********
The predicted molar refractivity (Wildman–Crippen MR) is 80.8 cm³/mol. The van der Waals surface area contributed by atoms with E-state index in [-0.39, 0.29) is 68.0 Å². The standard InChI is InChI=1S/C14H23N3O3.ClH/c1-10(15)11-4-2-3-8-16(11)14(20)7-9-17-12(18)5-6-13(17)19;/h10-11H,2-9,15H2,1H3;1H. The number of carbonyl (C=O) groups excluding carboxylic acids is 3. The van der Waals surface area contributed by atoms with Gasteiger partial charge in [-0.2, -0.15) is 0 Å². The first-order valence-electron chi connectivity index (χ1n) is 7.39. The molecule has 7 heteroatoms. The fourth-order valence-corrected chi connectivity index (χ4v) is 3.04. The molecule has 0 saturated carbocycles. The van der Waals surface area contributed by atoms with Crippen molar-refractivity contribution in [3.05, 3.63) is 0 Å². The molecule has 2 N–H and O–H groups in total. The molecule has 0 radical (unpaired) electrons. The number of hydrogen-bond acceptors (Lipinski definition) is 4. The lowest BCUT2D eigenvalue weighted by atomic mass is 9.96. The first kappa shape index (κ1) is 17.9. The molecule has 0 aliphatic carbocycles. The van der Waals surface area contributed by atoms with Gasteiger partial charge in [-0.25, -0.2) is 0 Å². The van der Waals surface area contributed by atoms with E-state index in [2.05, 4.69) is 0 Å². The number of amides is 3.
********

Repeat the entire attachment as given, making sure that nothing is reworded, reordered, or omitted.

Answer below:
The predicted molar refractivity (Wildman–Crippen MR) is 80.8 cm³/mol. The van der Waals surface area contributed by atoms with E-state index in [-0.39, 0.29) is 68.0 Å². The standard InChI is InChI=1S/C14H23N3O3.ClH/c1-10(15)11-4-2-3-8-16(11)14(20)7-9-17-12(18)5-6-13(17)19;/h10-11H,2-9,15H2,1H3;1H. The number of carbonyl (C=O) groups excluding carboxylic acids is 3. The van der Waals surface area contributed by atoms with Gasteiger partial charge in [-0.2, -0.15) is 0 Å². The first-order valence-electron chi connectivity index (χ1n) is 7.39. The molecule has 7 heteroatoms. The fourth-order valence-corrected chi connectivity index (χ4v) is 3.04. The molecule has 0 saturated carbocycles. The van der Waals surface area contributed by atoms with Crippen molar-refractivity contribution in [3.05, 3.63) is 0 Å². The molecule has 2 N–H and O–H groups in total. The molecule has 0 radical (unpaired) electrons. The number of hydrogen-bond acceptors (Lipinski definition) is 4. The lowest BCUT2D eigenvalue weighted by atomic mass is 9.96. The first kappa shape index (κ1) is 17.9. The molecule has 0 aliphatic carbocycles. The van der Waals surface area contributed by atoms with Gasteiger partial charge in [-0.25, -0.2) is 0 Å². The van der Waals surface area contributed by atoms with E-state index in [2.05, 4.69) is 0 Å². The number of amides is 3.